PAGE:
Parts of northern NSW and Queensland are battling severe storms brought on by wild La Niña weather. As climate change ramps up, experts say these extreme weather events will become more common and severe.
A 1,000km stretch of the northern NSW and Queensland coastline has been battered by storms over the past few days.
The storms have been so severe that they’ve dramatically eroded iconic beaches in Bryon Bay.
NSW emergency services have received over 700 calls for help since Sunday and rescued half a dozen people stranded in floodwaters.
A man was sent crashing to the ground on a beach in Byron Bay after the platform he was standing on collapsed.
The video, captured by Nine News, showed sand crumbling beneath the man and into the ocean as he was taking a photo of the damaged beach.
Dr Sarah Perkins-Kirkpatrick is a climate scientist at UNSW’s Climate Change Research Centre.
She said while there is generally higher rainfall in summer, the recent storms are a combination of climate change, the king tides and La Niña.
“Unfortunately, as climate change intensifies, we do expect to see high sea level rises,” said Dr Perkins-Kirkpatrick said.
Dr Perkins-Kirkpatrick said it’s likely that storms will occur more frequently and bring more flooding with them due to climate change.
The global sea level is rising 3.6 millimetres a year, according to Professor Mark Howden, the Director of ANU’s Climate Change Institute.
Professor Howden said the best time to have started reducing emissions was 20-30 years ago. He said and some of the effects of climate change will continue to occur for “decades or even centuries.”
“The sea-level rise that we've already stored up through past climate change will continue to go up for centuries ahead of us so that we are sort of stirring up trouble for ourselves,” he said.
The severe erosion event comes after Wamberal Beach on NSW’s Central Coast was smashed by a storm in July, threatening homes on the coastline.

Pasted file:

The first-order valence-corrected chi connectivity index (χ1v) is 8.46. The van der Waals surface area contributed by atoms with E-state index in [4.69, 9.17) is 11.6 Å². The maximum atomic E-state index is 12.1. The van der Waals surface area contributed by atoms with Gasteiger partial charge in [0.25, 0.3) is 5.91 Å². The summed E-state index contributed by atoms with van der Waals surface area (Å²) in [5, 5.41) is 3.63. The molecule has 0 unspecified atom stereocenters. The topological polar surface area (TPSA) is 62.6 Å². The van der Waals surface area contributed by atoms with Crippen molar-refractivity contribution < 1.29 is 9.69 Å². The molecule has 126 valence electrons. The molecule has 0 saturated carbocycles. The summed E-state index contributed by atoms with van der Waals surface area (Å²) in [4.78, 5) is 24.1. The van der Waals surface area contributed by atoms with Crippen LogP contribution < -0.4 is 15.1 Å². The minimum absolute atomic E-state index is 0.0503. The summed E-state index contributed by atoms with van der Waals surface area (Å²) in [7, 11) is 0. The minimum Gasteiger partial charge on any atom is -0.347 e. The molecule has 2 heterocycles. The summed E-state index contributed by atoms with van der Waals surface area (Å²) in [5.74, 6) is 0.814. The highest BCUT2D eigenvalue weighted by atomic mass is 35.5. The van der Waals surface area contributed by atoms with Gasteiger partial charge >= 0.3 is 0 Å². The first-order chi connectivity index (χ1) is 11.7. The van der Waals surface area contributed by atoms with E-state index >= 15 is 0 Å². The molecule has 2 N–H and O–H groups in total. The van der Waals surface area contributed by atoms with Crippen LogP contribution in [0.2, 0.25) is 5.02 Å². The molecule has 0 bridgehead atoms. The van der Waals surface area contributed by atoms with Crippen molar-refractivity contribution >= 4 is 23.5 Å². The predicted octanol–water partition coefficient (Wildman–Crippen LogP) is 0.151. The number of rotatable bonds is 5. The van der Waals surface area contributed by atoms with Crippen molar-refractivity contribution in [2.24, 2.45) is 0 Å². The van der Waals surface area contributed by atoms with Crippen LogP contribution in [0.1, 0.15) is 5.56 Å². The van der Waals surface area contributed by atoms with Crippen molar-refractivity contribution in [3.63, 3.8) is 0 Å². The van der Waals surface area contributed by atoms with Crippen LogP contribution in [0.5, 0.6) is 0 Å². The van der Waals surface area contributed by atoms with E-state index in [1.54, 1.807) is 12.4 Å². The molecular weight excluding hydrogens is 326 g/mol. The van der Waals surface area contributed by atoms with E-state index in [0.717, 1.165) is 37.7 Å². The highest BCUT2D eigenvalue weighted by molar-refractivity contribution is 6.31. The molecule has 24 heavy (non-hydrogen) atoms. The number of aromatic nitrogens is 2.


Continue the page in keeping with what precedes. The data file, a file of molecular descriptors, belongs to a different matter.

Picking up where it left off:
The damage to that coastline reminded many of a similar storm that occurred in Sydney’s Collaroy in 2016, which destroyed a private swimming pool.
“The majority of Australians live somewhere near the coast and they visit the coast frequently,” Professor Howden said.
“So rising sea levels, impacts on beaches, roads, sand dunes and moves sand around, potentially losing sand on our beaches.”.
With the rising sea level, Dr Perkins-Kirkpatrick said coastal erosion will continue to threaten homes.
“Personally, I would not be building or buying right on the coastline,” she said.
“You only have to look into storms in Sydney a couple of years ago and the erosion that occurred. We can see, over time, they'll slowly push further inland.”
The Bureau of Meteorology and CSIRO have reported the number of intense fire days and heatwaves is also increasing due to climate change.
The agencies claim global carbon dioxide concentrations are higher than any time in the past 2 million years.
This time last week, Queensland’s Fraser Island was grappling with bushfires. That blaze, which had been burning since October, has since been dampened by the heavy rainfall.
Dr Perkins-Kirkpatrick said when it comes to climate change, many people think of the devastating summer bushfires, but it’s not that simple.
“Someone might say ‘we’ve got a lot of rainfall this year, climate change isn’t an issue’ but it’s just the other side of the climate change coin,” Dr Perkins-Kirkpatrick said.
Professor Howden said there is growing global pressure on Australia to ramp up its emission reduction targets to commensurate with other OECD countries.
According to Professor Howden, 70 percent of the world's economies have committed to achieving net-zero by 2050.
“That will isolate Australia very significantly,” he said.
“If a country has a carbon tax and Australia doesn't, then they will put on an essentially proportional tax… At that point, we will start to suffer significant trade consequences.”
Dr Perkins-Kirkpatrick said we need to reduce greenhouse gases as soon as possible to slow the effects of climate change.
“We're not at the point where we can't do anything for the rest of the century,” she said.
“It's never too late to make a change but we should be doing as much as we possibly can as soon as we possibly can.”